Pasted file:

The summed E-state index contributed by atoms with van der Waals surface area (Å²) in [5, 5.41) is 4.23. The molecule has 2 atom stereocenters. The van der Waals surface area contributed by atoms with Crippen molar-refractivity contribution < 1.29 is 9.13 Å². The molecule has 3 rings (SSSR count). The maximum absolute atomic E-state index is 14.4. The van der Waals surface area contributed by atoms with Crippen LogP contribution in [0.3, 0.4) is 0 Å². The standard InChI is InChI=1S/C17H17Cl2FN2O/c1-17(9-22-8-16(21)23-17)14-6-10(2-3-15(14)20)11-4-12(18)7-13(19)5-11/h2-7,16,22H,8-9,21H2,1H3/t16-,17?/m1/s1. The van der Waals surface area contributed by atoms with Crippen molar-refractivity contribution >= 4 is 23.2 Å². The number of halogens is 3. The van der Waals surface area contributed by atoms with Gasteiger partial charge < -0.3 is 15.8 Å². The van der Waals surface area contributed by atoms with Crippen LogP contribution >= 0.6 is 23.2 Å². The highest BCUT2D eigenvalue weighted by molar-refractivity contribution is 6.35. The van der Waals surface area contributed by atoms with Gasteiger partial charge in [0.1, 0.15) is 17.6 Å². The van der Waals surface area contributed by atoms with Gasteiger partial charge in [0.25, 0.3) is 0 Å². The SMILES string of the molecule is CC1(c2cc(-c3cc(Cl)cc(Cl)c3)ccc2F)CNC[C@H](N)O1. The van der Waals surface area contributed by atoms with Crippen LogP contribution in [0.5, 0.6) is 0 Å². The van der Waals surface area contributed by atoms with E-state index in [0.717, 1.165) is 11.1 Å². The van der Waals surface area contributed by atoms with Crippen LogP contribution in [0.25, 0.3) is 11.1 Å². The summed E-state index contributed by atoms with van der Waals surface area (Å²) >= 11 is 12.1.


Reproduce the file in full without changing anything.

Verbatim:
The summed E-state index contributed by atoms with van der Waals surface area (Å²) in [5, 5.41) is 4.23. The molecule has 2 atom stereocenters. The van der Waals surface area contributed by atoms with Crippen molar-refractivity contribution < 1.29 is 9.13 Å². The molecule has 3 rings (SSSR count). The maximum absolute atomic E-state index is 14.4. The van der Waals surface area contributed by atoms with Crippen LogP contribution in [0.3, 0.4) is 0 Å². The standard InChI is InChI=1S/C17H17Cl2FN2O/c1-17(9-22-8-16(21)23-17)14-6-10(2-3-15(14)20)11-4-12(18)7-13(19)5-11/h2-7,16,22H,8-9,21H2,1H3/t16-,17?/m1/s1. The van der Waals surface area contributed by atoms with Crippen molar-refractivity contribution >= 4 is 23.2 Å². The number of halogens is 3. The van der Waals surface area contributed by atoms with Gasteiger partial charge < -0.3 is 15.8 Å². The van der Waals surface area contributed by atoms with Crippen LogP contribution >= 0.6 is 23.2 Å². The highest BCUT2D eigenvalue weighted by molar-refractivity contribution is 6.35. The van der Waals surface area contributed by atoms with Gasteiger partial charge in [0.1, 0.15) is 17.6 Å². The van der Waals surface area contributed by atoms with Gasteiger partial charge in [0.25, 0.3) is 0 Å². The SMILES string of the molecule is CC1(c2cc(-c3cc(Cl)cc(Cl)c3)ccc2F)CNC[C@H](N)O1. The van der Waals surface area contributed by atoms with Crippen LogP contribution in [0.5, 0.6) is 0 Å². The van der Waals surface area contributed by atoms with E-state index in [0.717, 1.165) is 11.1 Å². The van der Waals surface area contributed by atoms with Crippen LogP contribution in [0.25, 0.3) is 11.1 Å². The summed E-state index contributed by atoms with van der Waals surface area (Å²) >= 11 is 12.1.